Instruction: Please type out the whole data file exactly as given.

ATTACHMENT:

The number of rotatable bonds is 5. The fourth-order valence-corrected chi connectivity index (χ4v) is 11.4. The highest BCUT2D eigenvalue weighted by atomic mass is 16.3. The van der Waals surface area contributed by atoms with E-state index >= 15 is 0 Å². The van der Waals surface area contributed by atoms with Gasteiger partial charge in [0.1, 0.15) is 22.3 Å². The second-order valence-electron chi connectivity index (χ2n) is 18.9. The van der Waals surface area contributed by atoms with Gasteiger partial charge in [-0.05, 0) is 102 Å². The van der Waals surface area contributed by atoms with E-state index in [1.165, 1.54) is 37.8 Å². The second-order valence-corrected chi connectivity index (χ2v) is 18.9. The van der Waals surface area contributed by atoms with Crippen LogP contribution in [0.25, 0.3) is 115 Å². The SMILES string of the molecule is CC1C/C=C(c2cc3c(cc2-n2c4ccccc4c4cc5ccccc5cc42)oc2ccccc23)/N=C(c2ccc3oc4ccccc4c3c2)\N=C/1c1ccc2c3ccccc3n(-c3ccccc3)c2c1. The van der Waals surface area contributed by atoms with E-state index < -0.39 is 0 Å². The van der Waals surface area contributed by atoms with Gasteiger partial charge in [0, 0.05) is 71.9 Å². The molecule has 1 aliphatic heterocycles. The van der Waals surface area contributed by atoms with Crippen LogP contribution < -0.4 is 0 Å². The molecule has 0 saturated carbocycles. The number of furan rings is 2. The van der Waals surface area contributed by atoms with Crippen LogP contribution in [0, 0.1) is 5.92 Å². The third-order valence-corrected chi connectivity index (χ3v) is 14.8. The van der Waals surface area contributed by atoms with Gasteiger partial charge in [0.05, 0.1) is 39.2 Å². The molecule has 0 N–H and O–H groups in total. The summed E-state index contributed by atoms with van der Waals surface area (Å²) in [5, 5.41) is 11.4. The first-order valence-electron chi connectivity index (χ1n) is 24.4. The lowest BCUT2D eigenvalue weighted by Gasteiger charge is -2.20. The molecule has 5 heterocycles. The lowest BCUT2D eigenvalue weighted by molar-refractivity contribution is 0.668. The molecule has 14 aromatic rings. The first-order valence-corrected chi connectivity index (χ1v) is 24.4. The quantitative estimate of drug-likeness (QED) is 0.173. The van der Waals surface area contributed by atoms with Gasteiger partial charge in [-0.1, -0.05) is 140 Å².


The number of rotatable bonds is 5. The fourth-order valence-corrected chi connectivity index (χ4v) is 11.4. The highest BCUT2D eigenvalue weighted by atomic mass is 16.3. The van der Waals surface area contributed by atoms with E-state index >= 15 is 0 Å². The van der Waals surface area contributed by atoms with Gasteiger partial charge in [0.1, 0.15) is 22.3 Å². The second-order valence-electron chi connectivity index (χ2n) is 18.9. The van der Waals surface area contributed by atoms with Gasteiger partial charge in [-0.05, 0) is 102 Å². The van der Waals surface area contributed by atoms with E-state index in [1.165, 1.54) is 37.8 Å². The second-order valence-corrected chi connectivity index (χ2v) is 18.9. The van der Waals surface area contributed by atoms with Crippen LogP contribution in [0.25, 0.3) is 115 Å². The SMILES string of the molecule is CC1C/C=C(c2cc3c(cc2-n2c4ccccc4c4cc5ccccc5cc42)oc2ccccc23)/N=C(c2ccc3oc4ccccc4c3c2)\N=C/1c1ccc2c3ccccc3n(-c3ccccc3)c2c1. The van der Waals surface area contributed by atoms with E-state index < -0.39 is 0 Å². The van der Waals surface area contributed by atoms with Gasteiger partial charge in [0, 0.05) is 71.9 Å². The molecule has 1 aliphatic heterocycles. The van der Waals surface area contributed by atoms with Crippen LogP contribution < -0.4 is 0 Å². The molecule has 0 saturated carbocycles. The number of furan rings is 2. The van der Waals surface area contributed by atoms with Crippen LogP contribution in [0, 0.1) is 5.92 Å². The third-order valence-corrected chi connectivity index (χ3v) is 14.8. The van der Waals surface area contributed by atoms with Gasteiger partial charge in [0.05, 0.1) is 39.2 Å². The molecule has 0 N–H and O–H groups in total. The summed E-state index contributed by atoms with van der Waals surface area (Å²) in [5, 5.41) is 11.4. The first-order valence-electron chi connectivity index (χ1n) is 24.4. The lowest BCUT2D eigenvalue weighted by Gasteiger charge is -2.20. The molecule has 5 heterocycles. The lowest BCUT2D eigenvalue weighted by molar-refractivity contribution is 0.668. The molecule has 14 aromatic rings. The first-order valence-corrected chi connectivity index (χ1v) is 24.4. The quantitative estimate of drug-likeness (QED) is 0.173. The van der Waals surface area contributed by atoms with Gasteiger partial charge in [-0.1, -0.05) is 140 Å².